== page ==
Finding new ways to increase engagement; better business performance; and have more flexibility in getting results; are all business goals we continue to pursue on a daily basis. One way of achieving these goals is through implementing Accelerated Mobile Pages (AMP) for your website.

What is an Accelerated Mobile Page (AMP)?

AMP is an open-source initiative from Google and Twitter designed to make super fast mobile pages. It’s effectively a stripped-down version of an HTML page which doesn’t look that much different (see below). However, AMP is designed to be consistently fast, extremely lightweight, and high-performing across multiple devices and platforms.

accelerated mobile pages
Google AMP page on the left. Normal web page on the right.

 

What makes AMP so fast?

The main bottleneck when regular HTML pages load, is the time is takes to fetch all of the resources for the page. This can include presentation code such as CSS, but also Javascript code which can handle things like social media sharing buttons and interactive elements such as slideshows, carousels and other animation effects. By default, these resources are queued and loaded one after the other, known as synchronous page load. In this way, you wait for tasks to finish before moving on to another task. In contrast, when a page loads asynchronously, you can move on to other tasks before the previous ones finish. The main premise of AMP is that it allows only asynchronous JavaScript, meaning it can render a page and its layout without waiting for resources to fully download, and before the user explicitly navigates to it. In this way, the page will be available by the time the user selects it, meaning instant loading.

For example, interactive page features (e.g. images, ads, or iframes) are handled in custom AMP elements which are carefully designed to ensure they don’t degrade performance or load times. Often these types of media don’t load until they’re needed and scrolled into view; and when they do load, there is no need for re-layout as AMP is optimised to avoid this and style recalculations in the browser.

Another example of what makes AMP so fast is its ability to support extensions for things such as lightboxes, Instagram embeds, tweets etc. While these would need additional HTTP requests, AMP doesn’t allow this to block page layout and rendering.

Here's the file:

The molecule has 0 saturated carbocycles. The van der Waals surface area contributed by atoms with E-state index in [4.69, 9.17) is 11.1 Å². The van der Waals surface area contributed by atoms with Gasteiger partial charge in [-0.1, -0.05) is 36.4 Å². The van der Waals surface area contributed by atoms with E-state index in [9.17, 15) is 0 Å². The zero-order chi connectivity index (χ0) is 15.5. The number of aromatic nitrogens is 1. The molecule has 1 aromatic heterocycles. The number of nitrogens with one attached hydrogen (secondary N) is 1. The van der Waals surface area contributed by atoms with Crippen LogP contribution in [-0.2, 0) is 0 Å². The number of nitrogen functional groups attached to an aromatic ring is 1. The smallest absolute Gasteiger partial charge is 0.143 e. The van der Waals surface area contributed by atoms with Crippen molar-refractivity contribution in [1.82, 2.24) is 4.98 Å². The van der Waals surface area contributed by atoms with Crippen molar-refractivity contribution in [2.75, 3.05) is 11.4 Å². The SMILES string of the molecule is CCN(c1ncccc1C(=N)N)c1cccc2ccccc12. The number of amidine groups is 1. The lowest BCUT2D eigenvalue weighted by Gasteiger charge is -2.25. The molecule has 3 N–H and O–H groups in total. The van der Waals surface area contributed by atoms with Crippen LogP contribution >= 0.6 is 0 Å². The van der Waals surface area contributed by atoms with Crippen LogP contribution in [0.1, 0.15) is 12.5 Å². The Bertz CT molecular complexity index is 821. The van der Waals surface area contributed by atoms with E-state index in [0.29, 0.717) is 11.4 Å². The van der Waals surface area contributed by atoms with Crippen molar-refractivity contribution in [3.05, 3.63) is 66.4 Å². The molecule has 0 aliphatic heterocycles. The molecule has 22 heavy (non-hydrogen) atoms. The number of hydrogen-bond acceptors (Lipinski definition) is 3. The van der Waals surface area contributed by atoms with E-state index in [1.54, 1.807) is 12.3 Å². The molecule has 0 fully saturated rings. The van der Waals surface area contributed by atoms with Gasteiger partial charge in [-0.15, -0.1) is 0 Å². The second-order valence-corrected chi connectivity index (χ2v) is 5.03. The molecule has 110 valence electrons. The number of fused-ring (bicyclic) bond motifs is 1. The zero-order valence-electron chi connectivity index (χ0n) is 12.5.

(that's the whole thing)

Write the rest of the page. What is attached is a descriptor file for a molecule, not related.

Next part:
So what are the benefits of using AMP?

Living in a mobile world, most of us have become accustomed to immediate gratification, expecting to get what we want when we want as we browse the internet. In fact, 29% of consumers will switch to another app or site if the one you provide doesn’t satisfy their needs[1]; and by needs, we mean its use and speed. As such, implementing AMP will drive these drop-off rates down and in turn, increase your conversion rates.

Even though AMP is not yet considered an SEO ranking factor in itself, user experience and page speed are. Therefore, designing your website and applications with AMP will result in higher rankings on Google. On the back of this, search results now highlight if a page is an AMP (see below) which increases business visibility and is likely to lead to higher click through rates.

Another key to maintaining business performance is analysing your traffic. Since AMP supports this as well as multiple ad networks, formats and technologies, it ensures your business page content is well presented and flexible; whilst still maintaining key performance indicators.

AMP in Action:

For The Washington post, a popular American newspaper, most of their traffic comes from mobile devices. Therefore, they’ve not only provided their consumers with a mobile application like many other newspapers have, but they’ve now implemented AMP. This is because page speed is crucial to their long term success. They now post over 1,000 articles in AMP everyday and are already eyeing the benefits[2]. For one, their rate of returning visitors within 7 days has jumped from 51% to 65% for stories published in AMP.

We hope you have found this article useful. We get asked about this topic a lot as we have begun to use AMP in our work for clients. To find out more about AMP in software and application development, don’t hesitate to get in touch.

 


Footnotes

1. Business Insider
2. The AMP Project